She walks the city like a stranger,
The city of her youth,
The liberation from tradition,
She was most used to,
The city that pushed her off the cliff,
To learn how to fly for the first time.
She tells herself that she could buy shoes,
Louis Vuitton maybe,
But these once desired wants,
Seem not to want maybe,
Then she says that she could,
Go dine in a fancy restaurant,
The expensive ones she used to wash dishes at,
Perhaps order some champagne.
She wanders through the cobbled streets,
Cross the bridges and sit on benches,
Watch the ducks and the pelicans,
The storm that is brewing in the horizons.
Perhaps she could go to the theaters,
To watch the latest play,
The kinds she only used to read reviews about,
In the outdated magazines and throw-aways.
She ambles along the riverbank,
Watch people and shops that catered to the rich,
Why is she not in the mood anymore,
When she could really afford anything.
Why is she not excited to live the ‘good life’,
She once so yearned and craved,
In chauffer driven aristocratic style,
The designer-wear and stones engraved.
As she pulls her black leather jacket closer to her body,
And warms her palms in the pockets,
She could not help but realise,
How little she longed for and favoured.
Now that she qualifies to buy the labels,
Her old black heels seems still good,
Her one of the few lipsticks seems
Just the right colour and mood.
The pair of tiny gold earrings,
Seems the most elegant,
A grown distaste for all that is obvious.
She strolls around the city gates,
To gather its charm again,
To walk and breathe the city in,
Its ancient spirit exchanged.
The city of riches and rags,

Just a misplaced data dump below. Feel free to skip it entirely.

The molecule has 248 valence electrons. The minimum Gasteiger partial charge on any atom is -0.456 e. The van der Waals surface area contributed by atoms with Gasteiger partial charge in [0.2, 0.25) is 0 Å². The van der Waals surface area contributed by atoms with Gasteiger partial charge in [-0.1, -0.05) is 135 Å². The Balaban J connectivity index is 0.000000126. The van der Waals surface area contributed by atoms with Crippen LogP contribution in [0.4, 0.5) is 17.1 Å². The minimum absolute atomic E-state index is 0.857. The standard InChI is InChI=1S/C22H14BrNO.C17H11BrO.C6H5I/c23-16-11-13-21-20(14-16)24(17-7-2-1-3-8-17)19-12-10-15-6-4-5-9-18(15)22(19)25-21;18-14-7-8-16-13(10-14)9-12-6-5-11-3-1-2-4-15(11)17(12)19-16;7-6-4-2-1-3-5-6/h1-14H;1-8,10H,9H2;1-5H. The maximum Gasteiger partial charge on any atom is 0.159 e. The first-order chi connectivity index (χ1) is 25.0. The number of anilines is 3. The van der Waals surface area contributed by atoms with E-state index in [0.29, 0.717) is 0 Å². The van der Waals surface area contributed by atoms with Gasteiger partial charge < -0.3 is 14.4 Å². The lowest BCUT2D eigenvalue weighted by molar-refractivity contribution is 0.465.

The imperfections only visible in the day,
The city that never sleeps,
Never defeated, no never, it seems.
The city of war and peace treaties,
The city of cowards and heroes,
The city of slave masters and saints,
All in monuments and statues.
She walks further up to board the ferry,
That takes her around this grandiose place,
The chill in the wind reminds her,
The history of her hard cold days.
But it doesn’t do anything to her anymore,
She respects this city that taught her the trade,
The times she was someone’s escort,
The beginnings she has blocked in her brain.
The raw episodes after episodes,
Erased to ease the then pain,
But it is not pain anymore,
No she wouldn’t call it pain.
She is more than that…,
She is the one who won a lottery,
The man who bailed her out,
The man who eventually died,
To leave his fortune authorized,
To his wife of just two weeks,
To do whatever she likes.
So she went home finally,
Built a house for her mother,
Settled the debts of her brother,
Helped an orphanage and another,
Bought a chain of businesses,
That only she knew what, when and where,
To make money, her undeserved fair share.
Now she has her workers,
She doesn’t work at all,
But mentors them from a distance,
While she does her travels,
Still like it used to be,
In economy class and small motels,
The public transport as it seems.
She pulls her beanie to spare her ears,
From the piercing cold of the day unwind,
The splish and splash of the water,
As it gashes against the boat confined.
She breathes in the city again,
Under its late autumn dusky skies,
The changing colour of the twilight,
That reminds her of her ending story line.
Beginning middle and end,
Undefined and unchartered,
For reasons only her mind can comprehend,
To protect her body from the grief bartered.
Grief of what?
Loss or death?
No, the grief of not unknowing,
What it may have been,
If life is never the same.
The past is nothing but a chapter,
And the book has to be read,
‘And this long chapter is over’, she says,
‘But the story cannot be’,
For every one’s sake.
‘So turn the page over woman’, she says,
And brushes her hair off her face,
She decides to change the final stanza,
It is time to read again.